South Australian Terrestrial Orchid Culture Notes Part Two of Four Parts


Terrestrial Orchid Cultural Groups

Terrestrial orchids can be placed into one of three groups that have similar cultural requirements.

  • Fast multipliers with an annual increase rate greater than 1.5
  • Slow multipliers with an annual increase rate less than 1.5
  • Fungus dependent orchids survival rate less than 1

Fast multipliers (FM):

Fast multipliers are the easiest deciduous terrestrials to grow and potfuls are regularly seen at orchid meetings and shows. They multiply rapidly by forming 2 – 4 tubers per plant each year. They will take some fertiliser and grow better if repotted annually. It is usually not commercially viable to grow seed of these in flask. They will grow well in premium potting mix from your local hardware store with some sand added. This group contains many genera including Acianthus, Chiloglottis, Corybas, Cyrtostylis, Diplodium, Leptoceras, Microtis, Pterostylis and some species from Caladenia, Diuris and Thelymitra.

Slow multipliers (SM):

Slow multipliers are not so easy because there is less room for error. Some very showy Diuris, Pterostylis and Thelymitra fall within this group. A few have a near zero increase rate and will fade away unless additional plants can be produced to make up for occasional losses from predators and disease. They are more expensive because they have to be raised from seed in flasks. Flowering plants are hand pollinated and the seed collected just before the pods split open and the dust-like seed blows away. The pull-off-the-tuber method can be used with some Diuris and Pterostylis species to double plant numbers annually. Do not fertilise these except when repotting. Those with large tubers such as Thelymitra nuda and Diuris behrii should be the first to be repotted in November – December.


Fungus dependent orchids (FD):

Some of Australia’s most fascinating orchids rely on a symbiotic fungal association to obtain nutrients from the soil as these orchids have virtually no roots. The majority of Australia’s terrestrial orchids are in this group and many are rare plants as they seldom multiply. We talk about survival rates for these orchids that are normally less than one. Propagation is from seed. They have a reputation for being difficult to grow in pots. However some species have been kept alive in pots for nearly 30 years. Never use fertiliser because it can kill the fungi. They should be repotted only when the tubers reach or come out of the bottom of the pot or seedlings get too crowded. A new thin layer of leaf litter is added to the surface each summer to feed the fungi which is active near the surface. Flowers are hand pollinated to get seed. Seed is sprinkled on the pots each autumn and with good culture, seedlings will appear in spring around mother plants.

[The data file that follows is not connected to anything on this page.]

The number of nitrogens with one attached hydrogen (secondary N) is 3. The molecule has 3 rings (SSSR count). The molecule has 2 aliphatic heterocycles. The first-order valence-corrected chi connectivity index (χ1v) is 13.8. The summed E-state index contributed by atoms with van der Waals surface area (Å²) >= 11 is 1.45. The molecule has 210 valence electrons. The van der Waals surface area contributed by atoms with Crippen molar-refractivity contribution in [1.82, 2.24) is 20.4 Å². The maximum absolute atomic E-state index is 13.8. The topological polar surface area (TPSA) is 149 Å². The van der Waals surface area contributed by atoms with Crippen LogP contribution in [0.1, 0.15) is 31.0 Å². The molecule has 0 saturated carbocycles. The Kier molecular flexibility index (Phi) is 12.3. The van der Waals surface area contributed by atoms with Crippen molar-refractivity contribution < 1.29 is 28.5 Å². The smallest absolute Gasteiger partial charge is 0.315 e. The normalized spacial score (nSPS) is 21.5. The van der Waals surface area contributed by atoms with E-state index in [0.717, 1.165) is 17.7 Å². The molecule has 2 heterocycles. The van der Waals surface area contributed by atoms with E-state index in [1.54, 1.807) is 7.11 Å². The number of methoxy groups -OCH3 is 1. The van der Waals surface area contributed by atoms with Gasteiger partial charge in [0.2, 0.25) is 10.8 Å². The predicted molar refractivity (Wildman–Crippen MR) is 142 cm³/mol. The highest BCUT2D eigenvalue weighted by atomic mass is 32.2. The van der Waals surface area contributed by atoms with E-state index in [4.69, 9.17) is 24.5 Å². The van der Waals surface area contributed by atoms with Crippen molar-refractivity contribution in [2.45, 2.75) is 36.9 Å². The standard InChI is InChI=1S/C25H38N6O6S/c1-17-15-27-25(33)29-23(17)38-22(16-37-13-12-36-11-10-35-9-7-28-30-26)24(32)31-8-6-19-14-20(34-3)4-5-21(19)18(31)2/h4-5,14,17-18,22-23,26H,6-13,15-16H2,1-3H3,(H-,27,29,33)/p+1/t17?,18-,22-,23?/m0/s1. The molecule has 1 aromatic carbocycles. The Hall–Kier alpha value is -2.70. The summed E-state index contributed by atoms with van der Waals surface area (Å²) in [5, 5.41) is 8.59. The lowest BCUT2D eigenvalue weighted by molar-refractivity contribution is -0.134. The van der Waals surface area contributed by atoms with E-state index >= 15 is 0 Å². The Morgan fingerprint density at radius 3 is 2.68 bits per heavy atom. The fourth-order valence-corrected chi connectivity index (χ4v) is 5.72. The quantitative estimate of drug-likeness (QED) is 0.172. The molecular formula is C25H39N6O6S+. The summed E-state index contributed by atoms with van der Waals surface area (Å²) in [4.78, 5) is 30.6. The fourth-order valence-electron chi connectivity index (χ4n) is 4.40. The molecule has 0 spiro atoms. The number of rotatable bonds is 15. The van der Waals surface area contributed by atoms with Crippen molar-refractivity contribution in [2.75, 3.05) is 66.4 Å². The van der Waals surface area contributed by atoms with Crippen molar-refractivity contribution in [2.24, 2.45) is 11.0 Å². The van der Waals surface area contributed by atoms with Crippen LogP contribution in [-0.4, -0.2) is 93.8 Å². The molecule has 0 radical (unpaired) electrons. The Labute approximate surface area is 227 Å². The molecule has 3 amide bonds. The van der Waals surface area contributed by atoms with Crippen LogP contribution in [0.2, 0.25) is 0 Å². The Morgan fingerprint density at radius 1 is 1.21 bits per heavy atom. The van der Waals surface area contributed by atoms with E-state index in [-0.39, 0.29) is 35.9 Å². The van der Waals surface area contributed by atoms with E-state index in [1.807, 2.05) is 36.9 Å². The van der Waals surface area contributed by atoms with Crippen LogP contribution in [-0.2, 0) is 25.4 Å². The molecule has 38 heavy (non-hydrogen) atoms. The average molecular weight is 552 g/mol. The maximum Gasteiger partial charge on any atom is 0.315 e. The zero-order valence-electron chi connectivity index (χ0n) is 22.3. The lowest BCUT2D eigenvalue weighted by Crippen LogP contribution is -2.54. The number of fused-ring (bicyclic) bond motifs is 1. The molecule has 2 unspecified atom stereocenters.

Since the fungus cannot be seen with the naked eye, the health of the leaves is used to indicate that the fungal relationship with the orchid is working. If seed is sown in autumn, by springtime, when mature orchids flower, there may be a new crop of tiny seedling leaves around the base of the large mother plants. The appearance of new seedling leaves around mother plants each spring confirms that the fungal relationship is healthy. Seedlings take 3 – 5 years to reach flowering size.


Important Rules

  • Use a mix that is at least 50% sand. The bottom of the pot can be pure sand.
  • Never use fertilisers (fertilisers can kill fungi).
  • Feed the fungus by adding new leaf litter on top of the old litter layer each summer. Chopped up sheoak needles or gum leaf stalks/nuts are recommended.
  • Do not repot unless absolutely necessary (eg the tubers come out the bottom of the pot, overcrowding, disease).


Pots of Thelymitra nuda cultivated by Les Nesbitt

Thelymitra nuda cultivated by Les Nesbitt (Slow Multipler)


South Australian Terrestrial Orchid Culture Notes Part One of Four Parts

Les Nesbitt is a founding member of the Native Orchid Society of South Australia and is our most experienced terrestrial orchid grower.  The following four posts on growing are from his notes and pictures .



Australian terrestrial orchids have been grown in pots in Adelaide for more than 50 years. Nowadays with a wider range of species and hybrids available there are an estimated 300 cultivars successfully growing here. When the cultivation of the fungus dependent terrestrials is fully understood this number will increase dramatically.